In this case, it doesn't make sense for the ERISA rules to apply to individual employers since all they are doing is sending a check for their workers' contributions to the state-operated system. The individual employer plays zero role in what happens to the money.

This is the reason the Labor Department ruled last year that ERISA did not apply to individual employers who had workers taking part in the state-sponsored system. It is this ruling that Paul Ryan's gang wants to reverse. They argue, incredibly, that workers need safeguards with their savings and that the government must have oversight over employers sending checks to the state system.

This one is too ridiculous even for Washington politics. Everyone knows that there is nothing the Republicans in Congress hate more than government regulations that protect workers. This is why they were so anxious to repeal the fiduciary rule requiring financial advisers to act in the interest of their clients. This is why they want to gut the Consumer Financial Protection Bureau.

The story here is about as simple as it gets. Republicans' buddies in the financial industry will lose a lot of money if workers can put their money in these state-sponsored retirement systems instead of having to rely on their rip-off outfits. The Republicans are rigging the system to transfer tens of billions of dollars a year from ordinary workers to their rich friends.  The only principle here is giving more money to the rich.

Copyright, Truthout. May not be reprinted without permission.

Dean Baker

Dean Baker is a macroeconomist and codirector of the Center for Economic and Policy Research in Washington, DC. He previously worked as a senior economist at the Economic Policy Institute and an assistant professor at Bucknell University. He is a regular Truthout columnist and a member of Truthout's Board of Advisers.


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More Republican Handouts to the Rich

Monday, February 20, 2017 By Dean Baker, Truthout | Op-Ed
  • font size decrease font size decrease font size increase font size increase font size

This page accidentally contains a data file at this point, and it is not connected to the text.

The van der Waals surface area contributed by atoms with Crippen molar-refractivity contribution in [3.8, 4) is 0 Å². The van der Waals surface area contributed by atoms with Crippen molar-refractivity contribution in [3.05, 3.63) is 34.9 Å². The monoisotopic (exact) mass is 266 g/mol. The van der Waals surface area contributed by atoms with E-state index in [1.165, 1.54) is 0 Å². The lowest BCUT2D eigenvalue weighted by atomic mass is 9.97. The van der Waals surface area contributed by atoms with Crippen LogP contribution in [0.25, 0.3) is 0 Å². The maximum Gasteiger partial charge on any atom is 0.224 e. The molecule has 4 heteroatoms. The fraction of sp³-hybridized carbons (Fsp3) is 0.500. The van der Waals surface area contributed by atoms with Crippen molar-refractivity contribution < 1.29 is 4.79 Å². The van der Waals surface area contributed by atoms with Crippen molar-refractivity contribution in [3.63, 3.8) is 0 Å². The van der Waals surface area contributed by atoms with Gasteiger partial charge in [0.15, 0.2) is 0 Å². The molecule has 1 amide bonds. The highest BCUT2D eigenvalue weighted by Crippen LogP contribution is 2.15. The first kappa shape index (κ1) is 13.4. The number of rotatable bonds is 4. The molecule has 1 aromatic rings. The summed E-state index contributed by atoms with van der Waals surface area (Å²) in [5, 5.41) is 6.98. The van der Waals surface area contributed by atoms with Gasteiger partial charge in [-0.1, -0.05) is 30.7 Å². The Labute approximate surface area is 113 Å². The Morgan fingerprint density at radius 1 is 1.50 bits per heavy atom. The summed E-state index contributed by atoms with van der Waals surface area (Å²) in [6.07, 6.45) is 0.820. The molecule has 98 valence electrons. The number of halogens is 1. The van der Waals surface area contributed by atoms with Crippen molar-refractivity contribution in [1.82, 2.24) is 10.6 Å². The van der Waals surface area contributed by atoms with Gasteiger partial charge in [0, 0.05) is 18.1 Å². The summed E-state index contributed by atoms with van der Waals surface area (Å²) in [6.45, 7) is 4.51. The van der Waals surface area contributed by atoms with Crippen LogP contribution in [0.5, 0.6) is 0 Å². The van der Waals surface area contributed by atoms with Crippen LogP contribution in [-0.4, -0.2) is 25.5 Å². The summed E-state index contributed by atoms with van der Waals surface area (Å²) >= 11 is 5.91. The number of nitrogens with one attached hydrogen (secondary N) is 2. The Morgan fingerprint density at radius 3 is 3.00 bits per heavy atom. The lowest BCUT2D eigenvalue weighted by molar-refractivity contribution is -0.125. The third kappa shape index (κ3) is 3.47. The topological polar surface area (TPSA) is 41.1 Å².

• Print

House Speaker Paul Ryan arrives back at his office for a meeting at the Capitol in Washington, Jan. 9, 2017. Republicans are rigging the system to transfer tens of billions of dollars a year from ordinary workers to their rich friends. (Photo: Al Drago / The New York Times)House Speaker Paul Ryan arrives back at his office for a meeting at the Capitol in Washington, January 9, 2017. Republicans are rigging the system to transfer tens of billions of dollars a year from ordinary workers to their rich friends. (Photo: Al Drago / The New York Times)

We all know how hard it is to be rich. After all, it takes a lot of money to keep up multiple homes, pay for first class air travel, expensive cars and the like. For this reason, most people would naturally support a Republican plan to make workers pay higher fees on their retirement accounts so that the Wall Street crew is better able to maintain their standard of living.

Unfortunately, this is not a joke. One of the major problems facing workers today is the inability to save for retirement. Traditional defined benefit pensions are rapidly disappearing. Roughly half the workforce now has access to a 401(k) defined contribution plan at their workplace, but we know that these generally are not providing much support in retirement.

Most workers manage to accumulate little money in these accounts over the span of their working career. Part of this is due to the fact that they often change jobs. They may go several years without being able to contribute to a 401(k) plan at their workplace. And they often cash out the money that they saved in a plan when they leave a job.

In addition, many of these plans charge high fees. This is often overlooked by workers since the financial companies operating the plans usually don't like to advertise their fees. The average fee is close to 1.0 percent of the money saved, with many charging fees of 1.5 percent of higher.